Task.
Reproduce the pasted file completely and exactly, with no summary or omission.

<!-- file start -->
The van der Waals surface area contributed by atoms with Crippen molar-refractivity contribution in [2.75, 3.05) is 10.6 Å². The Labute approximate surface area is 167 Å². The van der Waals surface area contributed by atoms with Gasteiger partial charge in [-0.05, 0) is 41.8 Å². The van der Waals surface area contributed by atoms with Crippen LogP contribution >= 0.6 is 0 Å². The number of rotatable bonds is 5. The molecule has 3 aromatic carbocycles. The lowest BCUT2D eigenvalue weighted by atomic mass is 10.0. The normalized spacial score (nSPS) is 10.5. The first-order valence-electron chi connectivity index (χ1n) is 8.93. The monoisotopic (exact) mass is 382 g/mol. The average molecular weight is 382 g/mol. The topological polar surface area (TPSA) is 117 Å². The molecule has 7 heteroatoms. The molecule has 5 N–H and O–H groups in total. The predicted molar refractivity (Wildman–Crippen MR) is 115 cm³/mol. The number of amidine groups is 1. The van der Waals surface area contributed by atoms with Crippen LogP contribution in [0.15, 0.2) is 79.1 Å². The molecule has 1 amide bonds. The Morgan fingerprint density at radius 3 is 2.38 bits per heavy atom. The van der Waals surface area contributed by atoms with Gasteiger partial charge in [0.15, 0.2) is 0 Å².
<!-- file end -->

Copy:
The van der Waals surface area contributed by atoms with Crippen molar-refractivity contribution in [2.75, 3.05) is 10.6 Å². The Labute approximate surface area is 167 Å². The van der Waals surface area contributed by atoms with Gasteiger partial charge in [-0.05, 0) is 41.8 Å². The van der Waals surface area contributed by atoms with Crippen LogP contribution >= 0.6 is 0 Å². The number of rotatable bonds is 5. The molecule has 3 aromatic carbocycles. The lowest BCUT2D eigenvalue weighted by atomic mass is 10.0. The normalized spacial score (nSPS) is 10.5. The first-order valence-electron chi connectivity index (χ1n) is 8.93. The monoisotopic (exact) mass is 382 g/mol. The average molecular weight is 382 g/mol. The topological polar surface area (TPSA) is 117 Å². The molecule has 7 heteroatoms. The molecule has 5 N–H and O–H groups in total. The predicted molar refractivity (Wildman–Crippen MR) is 115 cm³/mol. The number of amidine groups is 1. The van der Waals surface area contributed by atoms with Crippen LogP contribution in [0.15, 0.2) is 79.1 Å². The molecule has 1 amide bonds. The Morgan fingerprint density at radius 3 is 2.38 bits per heavy atom. The van der Waals surface area contributed by atoms with Gasteiger partial charge in [0.15, 0.2) is 0 Å².